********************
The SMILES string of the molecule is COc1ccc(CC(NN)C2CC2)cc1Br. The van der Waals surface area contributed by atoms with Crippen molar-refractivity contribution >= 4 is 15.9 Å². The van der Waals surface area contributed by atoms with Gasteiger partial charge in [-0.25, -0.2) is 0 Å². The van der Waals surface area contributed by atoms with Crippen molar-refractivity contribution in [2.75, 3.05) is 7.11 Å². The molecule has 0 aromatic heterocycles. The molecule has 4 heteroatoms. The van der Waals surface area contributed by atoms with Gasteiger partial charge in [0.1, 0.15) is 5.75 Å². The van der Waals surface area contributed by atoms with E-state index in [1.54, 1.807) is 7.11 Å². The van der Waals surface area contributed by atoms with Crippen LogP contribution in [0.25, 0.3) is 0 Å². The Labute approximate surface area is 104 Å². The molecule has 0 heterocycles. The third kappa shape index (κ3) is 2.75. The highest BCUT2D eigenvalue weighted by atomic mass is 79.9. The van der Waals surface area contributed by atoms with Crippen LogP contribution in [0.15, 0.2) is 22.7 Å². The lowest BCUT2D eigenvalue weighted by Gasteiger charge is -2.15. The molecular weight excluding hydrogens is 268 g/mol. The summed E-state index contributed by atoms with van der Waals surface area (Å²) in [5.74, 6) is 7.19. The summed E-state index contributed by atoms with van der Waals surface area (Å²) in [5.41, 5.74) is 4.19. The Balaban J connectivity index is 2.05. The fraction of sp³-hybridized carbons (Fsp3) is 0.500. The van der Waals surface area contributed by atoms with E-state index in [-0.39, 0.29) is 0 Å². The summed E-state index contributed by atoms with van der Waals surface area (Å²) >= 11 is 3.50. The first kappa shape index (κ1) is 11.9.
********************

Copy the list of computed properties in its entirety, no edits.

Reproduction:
The SMILES string of the molecule is COc1ccc(CC(NN)C2CC2)cc1Br. The van der Waals surface area contributed by atoms with Crippen molar-refractivity contribution >= 4 is 15.9 Å². The van der Waals surface area contributed by atoms with Gasteiger partial charge in [-0.25, -0.2) is 0 Å². The van der Waals surface area contributed by atoms with Crippen molar-refractivity contribution in [2.75, 3.05) is 7.11 Å². The molecule has 0 aromatic heterocycles. The molecule has 4 heteroatoms. The van der Waals surface area contributed by atoms with Gasteiger partial charge in [0.1, 0.15) is 5.75 Å². The van der Waals surface area contributed by atoms with E-state index in [1.54, 1.807) is 7.11 Å². The van der Waals surface area contributed by atoms with Crippen LogP contribution in [0.25, 0.3) is 0 Å². The Labute approximate surface area is 104 Å². The molecule has 0 heterocycles. The third kappa shape index (κ3) is 2.75. The highest BCUT2D eigenvalue weighted by atomic mass is 79.9. The van der Waals surface area contributed by atoms with Crippen LogP contribution in [0.15, 0.2) is 22.7 Å². The lowest BCUT2D eigenvalue weighted by Gasteiger charge is -2.15. The molecular weight excluding hydrogens is 268 g/mol. The summed E-state index contributed by atoms with van der Waals surface area (Å²) in [5.74, 6) is 7.19. The summed E-state index contributed by atoms with van der Waals surface area (Å²) in [5.41, 5.74) is 4.19. The Balaban J connectivity index is 2.05. The fraction of sp³-hybridized carbons (Fsp3) is 0.500. The van der Waals surface area contributed by atoms with E-state index in [-0.39, 0.29) is 0 Å². The summed E-state index contributed by atoms with van der Waals surface area (Å²) >= 11 is 3.50. The first kappa shape index (κ1) is 11.9.